Date of Award


Document Type


Degree Name

Master of Science in Industrial and Organizational Psychology



First Reader/Committee Chair

Kottke, Janet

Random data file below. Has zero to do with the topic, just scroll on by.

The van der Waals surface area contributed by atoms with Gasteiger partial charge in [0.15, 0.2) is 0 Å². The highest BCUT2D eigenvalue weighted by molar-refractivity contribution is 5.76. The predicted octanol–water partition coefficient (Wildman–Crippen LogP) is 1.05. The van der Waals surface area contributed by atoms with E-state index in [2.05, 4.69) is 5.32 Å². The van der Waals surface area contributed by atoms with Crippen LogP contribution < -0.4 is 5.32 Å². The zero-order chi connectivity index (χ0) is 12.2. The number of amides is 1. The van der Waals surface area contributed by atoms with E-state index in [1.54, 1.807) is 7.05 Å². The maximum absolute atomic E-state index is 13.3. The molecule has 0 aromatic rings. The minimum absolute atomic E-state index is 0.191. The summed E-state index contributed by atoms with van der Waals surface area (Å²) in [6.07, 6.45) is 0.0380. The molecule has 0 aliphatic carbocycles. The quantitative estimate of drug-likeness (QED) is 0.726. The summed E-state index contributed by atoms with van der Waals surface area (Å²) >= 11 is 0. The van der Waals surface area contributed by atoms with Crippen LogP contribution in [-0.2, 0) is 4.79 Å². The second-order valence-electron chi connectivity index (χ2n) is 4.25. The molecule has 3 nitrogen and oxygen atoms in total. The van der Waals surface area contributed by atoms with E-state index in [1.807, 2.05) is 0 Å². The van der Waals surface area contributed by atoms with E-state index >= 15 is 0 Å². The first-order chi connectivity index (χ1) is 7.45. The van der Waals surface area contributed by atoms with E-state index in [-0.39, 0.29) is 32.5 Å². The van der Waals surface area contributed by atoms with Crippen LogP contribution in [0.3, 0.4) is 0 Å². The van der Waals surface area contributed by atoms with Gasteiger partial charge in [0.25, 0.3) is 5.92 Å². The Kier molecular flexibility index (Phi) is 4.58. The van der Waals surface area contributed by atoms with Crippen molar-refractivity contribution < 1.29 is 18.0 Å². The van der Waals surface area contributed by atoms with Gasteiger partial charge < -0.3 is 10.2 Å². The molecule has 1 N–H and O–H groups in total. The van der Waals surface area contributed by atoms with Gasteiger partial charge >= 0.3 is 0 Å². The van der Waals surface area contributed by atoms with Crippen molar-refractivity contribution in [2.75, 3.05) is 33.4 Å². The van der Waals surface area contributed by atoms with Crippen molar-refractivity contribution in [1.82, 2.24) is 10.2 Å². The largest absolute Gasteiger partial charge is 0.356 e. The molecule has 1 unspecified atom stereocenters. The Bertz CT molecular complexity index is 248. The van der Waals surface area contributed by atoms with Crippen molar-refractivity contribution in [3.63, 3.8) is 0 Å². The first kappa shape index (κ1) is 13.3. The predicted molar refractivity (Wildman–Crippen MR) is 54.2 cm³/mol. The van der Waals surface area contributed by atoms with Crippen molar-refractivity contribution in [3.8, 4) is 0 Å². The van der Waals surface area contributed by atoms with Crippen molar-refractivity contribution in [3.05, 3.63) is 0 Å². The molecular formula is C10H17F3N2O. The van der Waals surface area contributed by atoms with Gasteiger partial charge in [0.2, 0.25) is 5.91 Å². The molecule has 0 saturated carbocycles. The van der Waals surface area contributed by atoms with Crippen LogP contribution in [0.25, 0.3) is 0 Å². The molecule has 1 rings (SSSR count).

Understanding organizational change and the factors associated with it has become paramount as organizations face an increased need to adapt to stay competitive. Because of this necessity of organizational change, employee acceptance of this change is even more important to garner than ever before. The negative effects of organizational change, however, make this task difficult to accomplish. Although the literature points to scope of change, pace of change, and organizational practices as factors that can affect acceptance of organizational change, until this study, it was unknown which of these variables held the most weight in affecting attitudes towards change. In this study, I utilized a policy capturing design and multiple regression analysis to uncover what workers are attending to when evaluating their acceptance of an organizational change. A total of 150 participants were administered organizational change vignettes that systematically varied in scope, pace, and organizational policies. Results indicate that practices during an organizational change held the most weight in determining employee acceptance of organizational change, followed by pace of organizational change. The findings from this study will help organizations prioritize change variables so leaders can plan an organizational change accordingly, minimizing the potential negative effects of organizational change. Data were collected during the COVID-19 pandemic during November 2020, which could be considered a limitation in this study.